Sunday, November 07, 2010

Scaling The Summit of Mount Kinabalu




My last visit to Sabah was some 15 years ago, then it was a working trip and climbing Mt Kinabalu was certainly never my agenda. This trip with SANL led by T.S. comprised 10 of us with an equal gender distribution of 5 guys and 5 gals.

The highlights of this adventurous trip included scaling the summit of SEA's highest peak, Mt Kinabalu at 4,095.2m, attempting the Via Ferrata at more than 3,000m and roughing out the grade 4 Padas River on a water dinghy.

With trepidation, we left on 28 Oct by Jetstar and on arrival at KK airport, our guide, Andrew from Amazing Borneo was already waiting for us at the airport. It was around 1300 hrs and we were first taken to Wisma Merdeka for our lunch. During my last stay in KK 'umpteen' years ago, Wisma Merdeka used to be my regular haunt being located just next to the hotel where I used to put up, the Hyatt. I cannot recognise the shops in the mall now. We had our lunch in this foodcourt styled in typical fashion back home. After lunch, we were ferried to Zen Garden, our hotel accommodation which is located some 1,500m in the national park region. The journey took some 2 hours to reach. We were given 5 rooms for the 10 of us, both Chua and I shared a room. Dinner was served at the hotel. A quick briefing by Andrew was made during our dinner to better prepare us for the climb the following morning.

We got up by 0630hrs, had our breakfast at 0700hrs and by 0730hrs, we were raring to leave for the national park office to do the registration process first and then to commence the climb. When we arrived at the national park office, we were introduced to our two assgined mountain guides and the sole porter. We were all in awe when we learnt that our assigned porter turned up to be a lady hailing from the tough Dusun tribe. She can carry a maximum load of 30 kgs up and 50 kgs down which made us guys 'malu'. I didn't let her carry my load, both Chua and Alan too while the rest simply off-loaded bulk of their load to her including lunch-boxes - faint man. They charge RM4 per kilo per way for the porterage service. By my reckoning, my own load should be lesser than 10 kgs, Chua's load should be more because he brought more clothing along.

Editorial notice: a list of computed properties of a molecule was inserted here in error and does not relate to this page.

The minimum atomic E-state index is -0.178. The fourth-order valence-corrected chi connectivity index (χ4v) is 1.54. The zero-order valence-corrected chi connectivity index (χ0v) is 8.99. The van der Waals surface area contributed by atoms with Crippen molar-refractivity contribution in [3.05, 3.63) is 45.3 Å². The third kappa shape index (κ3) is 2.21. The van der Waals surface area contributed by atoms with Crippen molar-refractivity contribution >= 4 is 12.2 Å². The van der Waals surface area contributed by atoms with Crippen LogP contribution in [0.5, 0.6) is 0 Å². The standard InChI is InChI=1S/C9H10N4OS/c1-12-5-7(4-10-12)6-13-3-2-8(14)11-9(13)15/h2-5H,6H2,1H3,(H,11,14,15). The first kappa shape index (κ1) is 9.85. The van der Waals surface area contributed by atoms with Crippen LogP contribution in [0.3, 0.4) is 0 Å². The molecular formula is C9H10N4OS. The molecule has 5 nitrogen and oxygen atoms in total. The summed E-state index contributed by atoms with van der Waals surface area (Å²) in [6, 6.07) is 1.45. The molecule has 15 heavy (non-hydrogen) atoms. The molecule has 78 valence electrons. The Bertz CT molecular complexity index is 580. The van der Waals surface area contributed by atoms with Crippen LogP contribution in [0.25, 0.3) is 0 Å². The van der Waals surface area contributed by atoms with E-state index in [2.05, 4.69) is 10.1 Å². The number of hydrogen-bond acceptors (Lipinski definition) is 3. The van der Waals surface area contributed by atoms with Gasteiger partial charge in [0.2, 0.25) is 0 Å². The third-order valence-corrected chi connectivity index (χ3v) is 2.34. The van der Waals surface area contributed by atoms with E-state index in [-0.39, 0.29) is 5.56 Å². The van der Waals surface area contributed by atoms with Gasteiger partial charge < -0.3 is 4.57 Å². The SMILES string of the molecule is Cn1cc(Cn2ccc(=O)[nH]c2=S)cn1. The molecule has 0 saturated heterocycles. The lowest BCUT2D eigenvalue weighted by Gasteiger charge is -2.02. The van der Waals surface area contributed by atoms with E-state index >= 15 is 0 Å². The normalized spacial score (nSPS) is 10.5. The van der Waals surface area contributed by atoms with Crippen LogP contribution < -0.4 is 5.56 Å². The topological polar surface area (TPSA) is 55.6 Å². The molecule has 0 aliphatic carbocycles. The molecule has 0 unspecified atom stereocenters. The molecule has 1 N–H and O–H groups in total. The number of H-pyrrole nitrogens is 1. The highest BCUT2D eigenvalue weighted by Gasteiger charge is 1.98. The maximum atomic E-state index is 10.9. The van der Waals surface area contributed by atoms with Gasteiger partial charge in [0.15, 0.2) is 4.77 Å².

After registration at the national park, we were transferred to Timpohon Gate which is already standing some 1,866m above sea level. I didn't see my watch but it should be around 8.30pm when we commenced our climb. It was an easy ascend, there are man-made steps along the initial part of the climb. We can hear the gushing noise of a waterfall nearby, the Carson Waterfall to be exact. We were taking it very easy, everyone was in a relaxed mood and moving in a group. Rain came shortly after, sigh and we had to take out our poncho or raincoats. The weather had been unpredictable, given it is a start of monsoon period. One moment it was sunny and the very next, it can pour without warning. Fortunately, the downpour was not heavy throughout the climb. I was moving up quite fast, breaking away from the slower ones. Only Alan, T.S., Chua and later, Zhangting and Siti managed to re-group with me at Layang Layang rest point at 2,702m. We had our packet lunch comprising two sandwiches, a hard-boiled egg and a chicken drumstick. I didn't take the drumstick, the oily stuff simply put me off but Chua had mine instead.

After lunch at Layang Layang, I broke-off with the rest as I wanted to arrive at Pendant Hut (3,270m) to take a longer rest & to acclimatise. I took a breather at some point, waited for a while hoping to re-group with Chua, T.S and Alan who should be moving faster than the rest. There were no sign of them after 15 mins of waiting, I decided to move on. The path was mostly rocky, quite easy to climb albeit slippery somewhat due to formation of algae from the intermittent rain. Fortunately, the vegetation did help to shield us from the rain.